Beijing mulls plan for Hong Kong schools in Shenzhen

PUBLISHED : Thursday, 15 August, 2013, 12:00am
UPDATED : Thursday, 15 August, 2013, 4:00am

The Ministry of Education will consider whether to let the Hong Kong government set up primary schools in neighbouring Shenzhen in a bid to ease tension created by mainlanders enrolling their children in local schools.

The ministry pledged last month to think about the suggestion, raised by Michael Tien Puk-sun, a Hong Kong delegate to the National People's Congress.

The ministry said it would conduct feasibility studies into the idea. If it was found to be feasible, the ministry would seek a consensus to pursue the idea.

There would then need to be talks between Hong Kong's Education Bureau and its counterparts at the provincial level and in Shenzhen.

Such schools would be categorised as "schools for foreigners' children" under the Shenzhen system.

Tien came up with the idea to ease pressure on local schools as mainlanders sought local tuition for their children born in Hong Kong in previous years. Chief Executive Leung Chun-ying has put a stop to the Hong Kong births, banning all local hospitals from taking maternity ward bookings from mainlanders.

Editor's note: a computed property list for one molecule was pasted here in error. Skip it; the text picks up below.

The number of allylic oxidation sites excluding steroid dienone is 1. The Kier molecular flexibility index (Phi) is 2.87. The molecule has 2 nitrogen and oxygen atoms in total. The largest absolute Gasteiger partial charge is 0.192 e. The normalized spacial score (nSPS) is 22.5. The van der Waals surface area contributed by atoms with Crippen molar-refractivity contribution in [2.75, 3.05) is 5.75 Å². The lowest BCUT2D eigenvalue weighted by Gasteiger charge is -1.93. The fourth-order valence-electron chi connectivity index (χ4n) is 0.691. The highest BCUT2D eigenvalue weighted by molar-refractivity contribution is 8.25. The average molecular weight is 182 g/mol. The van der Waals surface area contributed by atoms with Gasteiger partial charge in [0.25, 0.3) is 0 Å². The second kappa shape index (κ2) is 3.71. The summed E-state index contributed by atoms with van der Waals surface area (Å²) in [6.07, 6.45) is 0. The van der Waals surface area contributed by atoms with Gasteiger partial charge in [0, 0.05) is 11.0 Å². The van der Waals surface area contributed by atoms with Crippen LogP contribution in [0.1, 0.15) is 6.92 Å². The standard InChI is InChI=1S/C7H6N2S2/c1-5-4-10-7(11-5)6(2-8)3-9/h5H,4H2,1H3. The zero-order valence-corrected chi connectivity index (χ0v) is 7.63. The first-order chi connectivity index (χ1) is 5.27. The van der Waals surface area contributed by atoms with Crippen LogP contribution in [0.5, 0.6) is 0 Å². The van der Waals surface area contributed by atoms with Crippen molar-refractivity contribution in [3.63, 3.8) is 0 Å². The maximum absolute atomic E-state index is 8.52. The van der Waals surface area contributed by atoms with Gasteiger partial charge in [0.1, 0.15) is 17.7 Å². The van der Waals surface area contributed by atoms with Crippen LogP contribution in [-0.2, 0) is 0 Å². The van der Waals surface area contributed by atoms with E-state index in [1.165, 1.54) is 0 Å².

This year, new local pupils living in the North District - which is closest to the border - were allocated to Tai Po primary schools.

The bureau later pledged a "one-off" policy to place them in schools nearer their homes.

Tien said the ministry response was "helpful".

"As for the Hong Kong government, it is still considering the proposal," he said. "One thing it fears is the future decline in the number of such children [following the zero quota on hospitals]."

The bureau said: "The suggestion [involves] a complex topic and has deep-seated impact, so we must study it in great detail and with careful consideration."

Tien suggested that an easier option would be for Shenzhen to consider allowing Hongkongers to set up private schools, where Hongkongers would do the teaching.

"I believe this can be achieved within a year with policy co-operation, whereas it could take up to five years for the Hong Kong government to run public schools on the other side," he said.